Here’s how Michigan helps elders stay where they want to be: at home

While aging at home is a cost-effective solution for elder care, it also presents challenges. Here's how Michigan providers are addressing them.

This article is part of State of Health, a series examining integrated care and its potential to improve Michiganders' health. It is made possible with funding from the Michigan Health Endowment Fund.

 

According to the Administration for Community Living, 24% of Michiganders will be 60 or older by 2030. While assisted living and long-term care facilities will become home to many of them, an AARP survey found that three out of four people aged 50 and older want to remain at home.

 

The Michigan Department of Health and Human Services (MDHHS) and Michigan’s 16 Area Agencies on Aging (AAA) recognize the need to support elders who want to age in place — and they are crafting programs to make that possible.

 

“A lot of seniors want to stay in their homes as long as possible," says Scott Wamsley, deputy director for the MDHHS Aging and Adult Services Agency. "That’s ... important in staying connected with their community, their family, and friends.”

 

Depending on which AAA administers them, services available to elders at home may include home-delivered meals; aides that help with bathing, dressing, and housework; and friendly reassurance phone calls to check in with elders. Other programs provide caregivers in-home relief and support.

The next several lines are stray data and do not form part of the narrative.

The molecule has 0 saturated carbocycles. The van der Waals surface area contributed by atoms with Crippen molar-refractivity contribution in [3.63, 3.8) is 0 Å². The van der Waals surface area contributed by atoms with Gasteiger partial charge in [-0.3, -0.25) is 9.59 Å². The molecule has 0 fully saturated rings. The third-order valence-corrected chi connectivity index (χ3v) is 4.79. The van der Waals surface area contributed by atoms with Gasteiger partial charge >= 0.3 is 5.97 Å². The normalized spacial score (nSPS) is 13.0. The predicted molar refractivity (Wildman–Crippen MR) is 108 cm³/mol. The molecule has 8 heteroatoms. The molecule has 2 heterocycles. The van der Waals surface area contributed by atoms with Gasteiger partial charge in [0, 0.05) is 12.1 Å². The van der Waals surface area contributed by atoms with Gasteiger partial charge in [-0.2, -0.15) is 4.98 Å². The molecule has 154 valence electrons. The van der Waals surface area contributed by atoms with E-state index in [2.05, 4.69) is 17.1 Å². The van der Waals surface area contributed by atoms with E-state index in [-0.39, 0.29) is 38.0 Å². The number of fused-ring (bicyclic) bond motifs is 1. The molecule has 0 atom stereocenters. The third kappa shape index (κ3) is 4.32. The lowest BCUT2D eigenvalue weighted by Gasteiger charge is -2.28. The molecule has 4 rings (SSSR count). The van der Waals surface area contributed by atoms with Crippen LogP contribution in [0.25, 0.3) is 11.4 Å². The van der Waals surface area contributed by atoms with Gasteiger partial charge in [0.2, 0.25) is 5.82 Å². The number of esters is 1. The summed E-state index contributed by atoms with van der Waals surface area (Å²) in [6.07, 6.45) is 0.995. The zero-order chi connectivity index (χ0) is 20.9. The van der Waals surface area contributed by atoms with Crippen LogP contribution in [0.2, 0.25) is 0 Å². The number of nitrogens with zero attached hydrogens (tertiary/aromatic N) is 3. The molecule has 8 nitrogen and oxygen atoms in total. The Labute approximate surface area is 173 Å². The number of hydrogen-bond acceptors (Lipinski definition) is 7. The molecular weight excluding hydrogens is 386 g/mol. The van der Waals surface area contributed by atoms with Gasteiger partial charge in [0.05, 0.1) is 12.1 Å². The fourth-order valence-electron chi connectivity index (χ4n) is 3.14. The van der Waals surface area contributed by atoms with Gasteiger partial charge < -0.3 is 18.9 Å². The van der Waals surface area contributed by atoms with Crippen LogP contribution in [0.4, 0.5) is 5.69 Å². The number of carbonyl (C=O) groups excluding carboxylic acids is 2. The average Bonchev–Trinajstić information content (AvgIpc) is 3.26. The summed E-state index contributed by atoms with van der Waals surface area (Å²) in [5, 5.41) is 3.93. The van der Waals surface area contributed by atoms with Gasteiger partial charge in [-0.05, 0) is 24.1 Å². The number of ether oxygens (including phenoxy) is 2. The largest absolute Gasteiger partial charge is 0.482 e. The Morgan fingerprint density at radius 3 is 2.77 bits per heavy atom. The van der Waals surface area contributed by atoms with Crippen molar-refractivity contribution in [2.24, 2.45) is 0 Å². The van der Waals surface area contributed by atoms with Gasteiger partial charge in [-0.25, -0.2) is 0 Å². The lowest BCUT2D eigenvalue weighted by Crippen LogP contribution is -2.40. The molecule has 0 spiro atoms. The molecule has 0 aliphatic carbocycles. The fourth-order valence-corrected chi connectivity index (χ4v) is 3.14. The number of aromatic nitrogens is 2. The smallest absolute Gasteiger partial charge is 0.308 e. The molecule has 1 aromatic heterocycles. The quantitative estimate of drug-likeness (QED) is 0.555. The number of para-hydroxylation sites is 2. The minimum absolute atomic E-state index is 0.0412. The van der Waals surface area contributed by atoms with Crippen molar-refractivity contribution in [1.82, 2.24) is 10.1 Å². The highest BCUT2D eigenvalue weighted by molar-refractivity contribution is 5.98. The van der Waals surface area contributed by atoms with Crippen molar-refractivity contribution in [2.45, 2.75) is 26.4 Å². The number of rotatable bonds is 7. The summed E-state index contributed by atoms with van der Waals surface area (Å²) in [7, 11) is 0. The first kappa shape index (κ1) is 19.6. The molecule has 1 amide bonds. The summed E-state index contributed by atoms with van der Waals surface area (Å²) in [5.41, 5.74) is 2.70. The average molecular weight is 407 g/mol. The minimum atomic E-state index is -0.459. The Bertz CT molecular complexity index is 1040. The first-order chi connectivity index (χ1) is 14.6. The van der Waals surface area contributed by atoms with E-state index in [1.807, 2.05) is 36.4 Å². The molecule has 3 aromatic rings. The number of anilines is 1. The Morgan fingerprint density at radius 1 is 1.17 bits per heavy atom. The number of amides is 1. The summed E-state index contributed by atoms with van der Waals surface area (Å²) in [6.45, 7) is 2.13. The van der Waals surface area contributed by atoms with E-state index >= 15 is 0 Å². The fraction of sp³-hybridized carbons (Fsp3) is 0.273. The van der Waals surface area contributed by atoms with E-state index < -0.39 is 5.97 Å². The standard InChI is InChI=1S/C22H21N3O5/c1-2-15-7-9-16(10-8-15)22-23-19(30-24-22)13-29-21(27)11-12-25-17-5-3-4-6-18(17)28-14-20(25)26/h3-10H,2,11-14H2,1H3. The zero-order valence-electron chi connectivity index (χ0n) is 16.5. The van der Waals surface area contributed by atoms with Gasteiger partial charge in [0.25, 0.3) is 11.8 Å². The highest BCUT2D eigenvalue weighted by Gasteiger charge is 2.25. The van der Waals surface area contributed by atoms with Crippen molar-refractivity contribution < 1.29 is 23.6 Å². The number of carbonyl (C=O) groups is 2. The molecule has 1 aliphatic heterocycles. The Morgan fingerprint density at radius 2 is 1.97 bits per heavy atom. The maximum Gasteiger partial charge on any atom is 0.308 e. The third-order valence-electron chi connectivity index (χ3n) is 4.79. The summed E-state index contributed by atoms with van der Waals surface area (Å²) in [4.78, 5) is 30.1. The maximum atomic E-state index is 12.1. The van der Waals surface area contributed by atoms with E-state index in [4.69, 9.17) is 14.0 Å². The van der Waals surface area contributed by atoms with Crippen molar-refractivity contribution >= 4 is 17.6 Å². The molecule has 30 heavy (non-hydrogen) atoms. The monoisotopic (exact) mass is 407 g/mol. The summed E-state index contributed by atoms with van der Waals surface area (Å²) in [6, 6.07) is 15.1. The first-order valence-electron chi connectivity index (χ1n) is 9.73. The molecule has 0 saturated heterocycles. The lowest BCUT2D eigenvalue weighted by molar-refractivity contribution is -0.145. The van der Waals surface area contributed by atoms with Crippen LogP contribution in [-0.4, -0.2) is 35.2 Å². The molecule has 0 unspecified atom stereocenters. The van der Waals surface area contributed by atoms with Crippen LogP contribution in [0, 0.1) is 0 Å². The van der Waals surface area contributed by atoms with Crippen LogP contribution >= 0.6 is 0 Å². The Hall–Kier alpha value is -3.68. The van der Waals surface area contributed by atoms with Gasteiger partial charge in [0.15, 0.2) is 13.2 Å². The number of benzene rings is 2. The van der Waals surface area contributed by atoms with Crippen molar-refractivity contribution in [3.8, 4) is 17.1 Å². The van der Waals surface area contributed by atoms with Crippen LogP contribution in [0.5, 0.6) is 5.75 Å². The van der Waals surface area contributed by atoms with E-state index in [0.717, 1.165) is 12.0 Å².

“For those seniors that can be supported in their homes, the cost of service is typically lower than what you’d find in institutional care,” Wamsley says. “There are some cost savings for the state of Michigan when a person can stay in their home.”

 

Preventing premature death prolongs independence

 

The Detroit Area Agency on Aging (DAAA) bases its work on “Dying Before Their Time,” an award-winning 2003 study of the older residents DAAA serves. Updated in 2012, the study examined why premature death was common among Detroiters of color. The study found that lifestyle changes and better health practices could extend elders' lifespans while also supporting increased independence and older Detroiters' ability to age in place at home.

 

“Individuals would rather age in their community, age in place. I have not heard anyone openly indicate that they would rather go to a long-term care facility,” says Ronald Taylor, president and chief executive officer of DAAA. “By reducing likelihood of premature death, we also increase likelihood of remaining independent for more years. If we can better manage our chronic conditions, we can live a longer and a healthier life, a better quality of life.”

Ronald Taylor.

Taylor notes that programs encouraging elders to eat healthy, exercise, and quit smoking, coordinated with healthcare services, increase quality of life. The DAAA addresses food insecurity as the major health challenge for elders living at home. For the past 20 years, its nutrition programs — including its Meals on Wheels program, which is among the largest in the country — have met this challenge. As an added benefit, Meals on Wheels eases the social isolation that impacts so many elders. When drivers drop off meals, they chat a bit with folks, create friendships, and report back if they find any problems.